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Starfish brooch. Designed by: Juliette Moutard (French). For: René Boivin (French, founded in 1890). Fabricated by: Charles Profilet (French). Worn by: Claudette Colbert (American (born in France), 1903 – 1996), French, 1937. 18‑karat gold, ruby, amethyst. Photograph © Museum of Fine Arts, Boston.

BOSTON, MASS.- The Museum of Fine Arts, Boston, has acquired an iconic piece of jewelry: a gold, ruby and amethyst starfish brooch made in 1937 by the Parisian house René Boivin and once owned by the Hollywood star Claudette Colbert. Designed in 1935 by Juliette Moutard, the ornament is lifelike in both scale and movement, with each of its five arms fully articulated to mimic the crawling movement of a real starfish. The brooch’s extraordinary design, craftsmanship and history make it a significant addition to the MFA’s growing collection of 20th-century jewelry.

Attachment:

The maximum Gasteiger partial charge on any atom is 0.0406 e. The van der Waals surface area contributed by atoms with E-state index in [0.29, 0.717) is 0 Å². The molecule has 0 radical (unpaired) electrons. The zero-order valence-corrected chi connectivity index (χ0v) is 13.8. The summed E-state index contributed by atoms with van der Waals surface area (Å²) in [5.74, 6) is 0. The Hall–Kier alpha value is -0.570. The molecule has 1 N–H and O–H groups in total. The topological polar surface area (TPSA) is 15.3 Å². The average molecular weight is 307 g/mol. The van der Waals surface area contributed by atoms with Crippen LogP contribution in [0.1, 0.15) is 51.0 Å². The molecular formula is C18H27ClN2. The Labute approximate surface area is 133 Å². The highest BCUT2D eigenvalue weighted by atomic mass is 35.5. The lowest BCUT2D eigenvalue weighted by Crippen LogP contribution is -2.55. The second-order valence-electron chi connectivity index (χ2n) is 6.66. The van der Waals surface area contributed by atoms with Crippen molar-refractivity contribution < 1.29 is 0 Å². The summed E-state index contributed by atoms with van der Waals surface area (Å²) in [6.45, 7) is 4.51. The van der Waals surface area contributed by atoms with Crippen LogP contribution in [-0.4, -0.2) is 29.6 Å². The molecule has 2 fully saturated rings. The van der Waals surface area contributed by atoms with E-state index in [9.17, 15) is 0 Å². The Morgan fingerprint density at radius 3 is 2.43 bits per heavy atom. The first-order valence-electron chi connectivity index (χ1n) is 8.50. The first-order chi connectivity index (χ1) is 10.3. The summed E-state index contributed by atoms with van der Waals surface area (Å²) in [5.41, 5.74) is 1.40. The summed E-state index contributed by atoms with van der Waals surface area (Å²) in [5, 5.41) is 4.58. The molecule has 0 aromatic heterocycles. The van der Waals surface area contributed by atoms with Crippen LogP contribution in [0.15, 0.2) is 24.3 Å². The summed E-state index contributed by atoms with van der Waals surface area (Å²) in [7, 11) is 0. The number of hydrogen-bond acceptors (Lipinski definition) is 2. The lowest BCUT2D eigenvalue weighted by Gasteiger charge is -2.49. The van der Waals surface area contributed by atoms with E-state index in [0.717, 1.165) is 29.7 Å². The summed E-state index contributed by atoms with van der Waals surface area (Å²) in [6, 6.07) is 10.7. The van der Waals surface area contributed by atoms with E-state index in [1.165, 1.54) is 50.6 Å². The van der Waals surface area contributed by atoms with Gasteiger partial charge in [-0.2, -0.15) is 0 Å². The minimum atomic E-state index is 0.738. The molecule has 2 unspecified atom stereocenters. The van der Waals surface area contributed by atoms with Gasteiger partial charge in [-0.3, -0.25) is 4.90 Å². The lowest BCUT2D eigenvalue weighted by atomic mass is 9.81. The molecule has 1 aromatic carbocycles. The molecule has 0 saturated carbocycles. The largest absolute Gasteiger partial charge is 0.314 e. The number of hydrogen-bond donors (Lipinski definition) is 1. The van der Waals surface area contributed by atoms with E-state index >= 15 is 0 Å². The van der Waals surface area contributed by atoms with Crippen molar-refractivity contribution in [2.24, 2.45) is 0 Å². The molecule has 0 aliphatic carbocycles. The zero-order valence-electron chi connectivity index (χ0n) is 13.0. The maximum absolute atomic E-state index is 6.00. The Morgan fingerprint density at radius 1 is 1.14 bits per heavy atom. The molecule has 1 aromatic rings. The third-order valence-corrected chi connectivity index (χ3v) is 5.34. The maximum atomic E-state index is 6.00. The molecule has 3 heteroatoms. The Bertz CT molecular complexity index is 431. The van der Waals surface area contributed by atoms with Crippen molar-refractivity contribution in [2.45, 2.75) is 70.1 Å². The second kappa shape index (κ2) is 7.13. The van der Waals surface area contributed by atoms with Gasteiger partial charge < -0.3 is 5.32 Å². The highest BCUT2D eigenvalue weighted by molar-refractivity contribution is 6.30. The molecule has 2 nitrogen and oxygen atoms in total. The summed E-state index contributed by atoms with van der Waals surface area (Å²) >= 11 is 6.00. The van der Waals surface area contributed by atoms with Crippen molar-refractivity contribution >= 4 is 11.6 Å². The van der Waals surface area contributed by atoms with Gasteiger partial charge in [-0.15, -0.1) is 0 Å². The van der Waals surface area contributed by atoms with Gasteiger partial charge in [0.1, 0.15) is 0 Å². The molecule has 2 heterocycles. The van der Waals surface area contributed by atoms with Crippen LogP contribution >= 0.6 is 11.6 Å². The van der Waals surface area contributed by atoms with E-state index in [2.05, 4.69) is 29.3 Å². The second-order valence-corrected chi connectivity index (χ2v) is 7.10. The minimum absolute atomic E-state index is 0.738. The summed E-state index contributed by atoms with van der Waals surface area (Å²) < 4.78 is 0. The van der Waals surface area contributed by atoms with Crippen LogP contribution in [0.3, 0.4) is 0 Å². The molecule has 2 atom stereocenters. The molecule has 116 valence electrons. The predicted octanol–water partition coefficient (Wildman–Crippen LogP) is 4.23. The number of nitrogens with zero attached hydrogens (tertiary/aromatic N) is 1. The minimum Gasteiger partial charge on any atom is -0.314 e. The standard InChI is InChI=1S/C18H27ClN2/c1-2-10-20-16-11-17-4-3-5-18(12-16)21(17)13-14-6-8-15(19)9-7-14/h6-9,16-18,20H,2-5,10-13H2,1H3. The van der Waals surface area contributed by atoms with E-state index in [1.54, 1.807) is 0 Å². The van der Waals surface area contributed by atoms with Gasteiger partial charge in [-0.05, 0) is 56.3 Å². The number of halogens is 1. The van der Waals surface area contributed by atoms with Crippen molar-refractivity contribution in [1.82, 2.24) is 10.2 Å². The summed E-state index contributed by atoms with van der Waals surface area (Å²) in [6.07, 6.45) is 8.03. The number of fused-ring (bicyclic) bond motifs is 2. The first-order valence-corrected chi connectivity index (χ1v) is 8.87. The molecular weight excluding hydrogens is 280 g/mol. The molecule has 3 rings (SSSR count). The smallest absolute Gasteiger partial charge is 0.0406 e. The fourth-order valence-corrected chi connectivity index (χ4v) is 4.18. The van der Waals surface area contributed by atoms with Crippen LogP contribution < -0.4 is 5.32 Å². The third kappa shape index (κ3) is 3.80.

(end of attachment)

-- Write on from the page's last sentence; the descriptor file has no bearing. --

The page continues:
The brooch was produced at René Boivin under Jeanne Boivin, who took over her husband’s namesake company following his death in 1917, making her the first woman to ever direct a French jewelry house. Madame René Boivin—as she insisted on being known professionally—worked with Moutard and her predecessor Suzanne Belperron to codify a bold, avant-garde look in jewelry. The starfish brooch has been described as the firm’s most famous jewel, and the piece acquired by the MFA was the first of four known ruby-and-amethyst versions produced under Boivin and Moutard’s direction. Today, the object remains stored in its original brown suede box. 

Claudette Colbert purchased the brooch from Boivin in 1937, two years after winning the Academy Award for Best Actress for her role in It Happened One Night. She was Hollywood’s highest-paid actress at the time, and her sartorial choices—including pinning the distinctive starfish brooch to the shoulder of a coat or the collar of a dress—were closely followed in both film and fashion publications.